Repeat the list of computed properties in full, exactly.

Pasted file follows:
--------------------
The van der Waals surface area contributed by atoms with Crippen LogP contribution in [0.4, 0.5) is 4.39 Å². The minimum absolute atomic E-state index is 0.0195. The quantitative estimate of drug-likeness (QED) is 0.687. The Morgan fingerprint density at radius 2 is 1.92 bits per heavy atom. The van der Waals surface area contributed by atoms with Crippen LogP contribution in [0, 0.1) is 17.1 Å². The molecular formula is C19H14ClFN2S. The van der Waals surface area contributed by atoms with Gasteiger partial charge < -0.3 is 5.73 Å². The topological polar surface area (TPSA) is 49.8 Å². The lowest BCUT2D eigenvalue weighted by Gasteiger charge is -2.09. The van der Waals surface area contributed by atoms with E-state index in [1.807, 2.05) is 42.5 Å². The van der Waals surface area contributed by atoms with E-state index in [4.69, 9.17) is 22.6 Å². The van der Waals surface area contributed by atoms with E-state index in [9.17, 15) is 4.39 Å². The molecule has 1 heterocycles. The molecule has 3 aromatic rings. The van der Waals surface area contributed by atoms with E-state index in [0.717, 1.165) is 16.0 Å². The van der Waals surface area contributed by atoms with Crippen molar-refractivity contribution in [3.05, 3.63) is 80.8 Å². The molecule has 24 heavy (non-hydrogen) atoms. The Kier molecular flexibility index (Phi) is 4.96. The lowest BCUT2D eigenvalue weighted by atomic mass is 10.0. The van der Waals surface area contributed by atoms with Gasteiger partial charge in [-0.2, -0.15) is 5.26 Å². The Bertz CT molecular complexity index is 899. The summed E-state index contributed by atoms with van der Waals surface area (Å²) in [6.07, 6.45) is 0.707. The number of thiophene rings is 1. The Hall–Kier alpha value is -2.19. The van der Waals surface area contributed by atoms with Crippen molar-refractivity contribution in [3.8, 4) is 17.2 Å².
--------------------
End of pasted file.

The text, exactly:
The van der Waals surface area contributed by atoms with Crippen LogP contribution in [0.4, 0.5) is 4.39 Å². The minimum absolute atomic E-state index is 0.0195. The quantitative estimate of drug-likeness (QED) is 0.687. The Morgan fingerprint density at radius 2 is 1.92 bits per heavy atom. The van der Waals surface area contributed by atoms with Crippen LogP contribution in [0, 0.1) is 17.1 Å². The molecular formula is C19H14ClFN2S. The van der Waals surface area contributed by atoms with Gasteiger partial charge < -0.3 is 5.73 Å². The topological polar surface area (TPSA) is 49.8 Å². The lowest BCUT2D eigenvalue weighted by Gasteiger charge is -2.09. The van der Waals surface area contributed by atoms with E-state index in [1.807, 2.05) is 42.5 Å². The van der Waals surface area contributed by atoms with E-state index in [4.69, 9.17) is 22.6 Å². The van der Waals surface area contributed by atoms with E-state index in [9.17, 15) is 4.39 Å². The molecule has 1 heterocycles. The molecule has 3 aromatic rings. The van der Waals surface area contributed by atoms with E-state index in [0.717, 1.165) is 16.0 Å². The van der Waals surface area contributed by atoms with Crippen molar-refractivity contribution in [3.05, 3.63) is 80.8 Å². The molecule has 24 heavy (non-hydrogen) atoms. The Kier molecular flexibility index (Phi) is 4.96. The lowest BCUT2D eigenvalue weighted by atomic mass is 10.0. The van der Waals surface area contributed by atoms with Gasteiger partial charge in [-0.2, -0.15) is 5.26 Å². The Bertz CT molecular complexity index is 899. The summed E-state index contributed by atoms with van der Waals surface area (Å²) in [6.07, 6.45) is 0.707. The number of thiophene rings is 1. The Hall–Kier alpha value is -2.19. The van der Waals surface area contributed by atoms with Crippen molar-refractivity contribution in [3.8, 4) is 17.2 Å².